In Memo wi-21-0720-0774, the IRS has updated its taxpayer and third party authentication procedures.
The IRS may disclose returns and return information to third parties a taxpayer has authorized to receive that information. (IRC § 6103). Generally, the IRS may disclose return information to third parties if the taxpayer's consent to such disclosure is in writing and is signed and dated by the taxpayer. (Reg. § 301.6103(c)-1(b)(1)).
Taxpayers may use Form 2848, Power of Attorney and Declaration of Representative, or Form 8821, Tax Information Authorization to consent to the IRS's disclosure of their return information to a third party. (Form 2848, Instructions)
The IRS issues a nine-digit number (CAF number) to third parties seeking to access a taxpayer's return information using Form 2848 or Form 8821. Once issued, a third party uses their CAF number as an identifier on all their future CAF authorizations.
The IRS has updated its taxpayer and third party authentication procedures in two ways:
- In certain circumstances, when a taxpayer calls the IRS seeking return information, IRS employees will ask taxpayers to provide additional authentication of their identity. These circumstances include when a taxpayer does not have any open account issues or notices, and the taxpayer calls the IRS:
- to request verbal account information (other than refund status);
- to request transcript or tax account information to be sent to an address that is not the taxpayer’s address of record; or
- about an Identity Protection Personal Identification Number (IP PIN) that is lost, misplaced, or was not received by the taxpayer.
- To authenticate the third party’s identity, the IRS employee will ask for the third party's Centralized Authorization File (CAF) number, Social Security number (SSN), date of birth and the address listed on the third party's tax return. The third party must correctly answer all the IRS employee's authentication questions to obtain the taxpayer's return information.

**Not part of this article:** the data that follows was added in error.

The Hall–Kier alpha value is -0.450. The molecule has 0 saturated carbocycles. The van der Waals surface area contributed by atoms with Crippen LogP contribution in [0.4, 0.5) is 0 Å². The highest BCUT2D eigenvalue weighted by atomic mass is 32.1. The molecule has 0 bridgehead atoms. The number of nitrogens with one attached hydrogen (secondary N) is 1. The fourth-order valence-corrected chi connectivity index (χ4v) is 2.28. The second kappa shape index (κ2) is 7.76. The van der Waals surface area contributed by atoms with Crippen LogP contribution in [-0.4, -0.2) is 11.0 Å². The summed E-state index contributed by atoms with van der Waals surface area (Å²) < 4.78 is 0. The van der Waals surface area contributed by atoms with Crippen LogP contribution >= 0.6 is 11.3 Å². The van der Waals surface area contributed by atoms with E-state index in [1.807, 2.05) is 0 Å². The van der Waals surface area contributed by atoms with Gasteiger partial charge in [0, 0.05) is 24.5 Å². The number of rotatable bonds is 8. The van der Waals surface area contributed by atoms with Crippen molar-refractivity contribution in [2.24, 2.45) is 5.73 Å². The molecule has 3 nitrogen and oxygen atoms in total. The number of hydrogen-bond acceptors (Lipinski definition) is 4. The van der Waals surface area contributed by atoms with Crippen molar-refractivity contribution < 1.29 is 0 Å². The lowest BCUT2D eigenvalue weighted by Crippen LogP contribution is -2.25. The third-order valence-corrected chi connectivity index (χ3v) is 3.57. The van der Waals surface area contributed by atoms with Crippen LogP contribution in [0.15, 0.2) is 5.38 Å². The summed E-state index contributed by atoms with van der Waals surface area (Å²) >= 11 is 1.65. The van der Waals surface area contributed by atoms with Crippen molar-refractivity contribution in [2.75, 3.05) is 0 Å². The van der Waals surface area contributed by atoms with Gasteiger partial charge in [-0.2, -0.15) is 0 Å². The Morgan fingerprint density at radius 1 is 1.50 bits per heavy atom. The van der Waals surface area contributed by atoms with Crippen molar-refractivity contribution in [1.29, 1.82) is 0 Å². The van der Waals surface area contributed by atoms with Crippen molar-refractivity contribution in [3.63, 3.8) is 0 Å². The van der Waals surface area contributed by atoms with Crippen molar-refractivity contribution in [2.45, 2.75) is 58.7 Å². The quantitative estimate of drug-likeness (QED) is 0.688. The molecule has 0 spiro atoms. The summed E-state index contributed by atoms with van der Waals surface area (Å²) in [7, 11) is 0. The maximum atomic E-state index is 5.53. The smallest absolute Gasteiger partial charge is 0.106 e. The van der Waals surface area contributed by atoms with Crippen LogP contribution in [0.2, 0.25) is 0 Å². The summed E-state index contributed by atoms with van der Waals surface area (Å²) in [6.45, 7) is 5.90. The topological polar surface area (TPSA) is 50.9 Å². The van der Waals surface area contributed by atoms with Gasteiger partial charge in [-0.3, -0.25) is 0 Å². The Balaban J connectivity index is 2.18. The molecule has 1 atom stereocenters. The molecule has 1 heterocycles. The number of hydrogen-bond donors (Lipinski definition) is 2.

The guidance also supplies a limited exception to the third party authentication procedures when the taxpayer calls the IRS and the third party is either part of the phone conversation, or is present in the room with the taxpayer, and the CAF authorization is already on file with the IRS. In this case, an IRS employee can discuss the taxpayer's return information with the third party without performing the above third party authentication procedures.
If there is no Form 2848 or Form 8821 on file with the IRS, the taxpayer can verify the identity of the third party, but the disclosure authority is limited to the duration of the call or meeting, and the taxpayer must remain part of the conversation throughout. If the taxpayer leaves the conversation, the employee must end the call or meeting.
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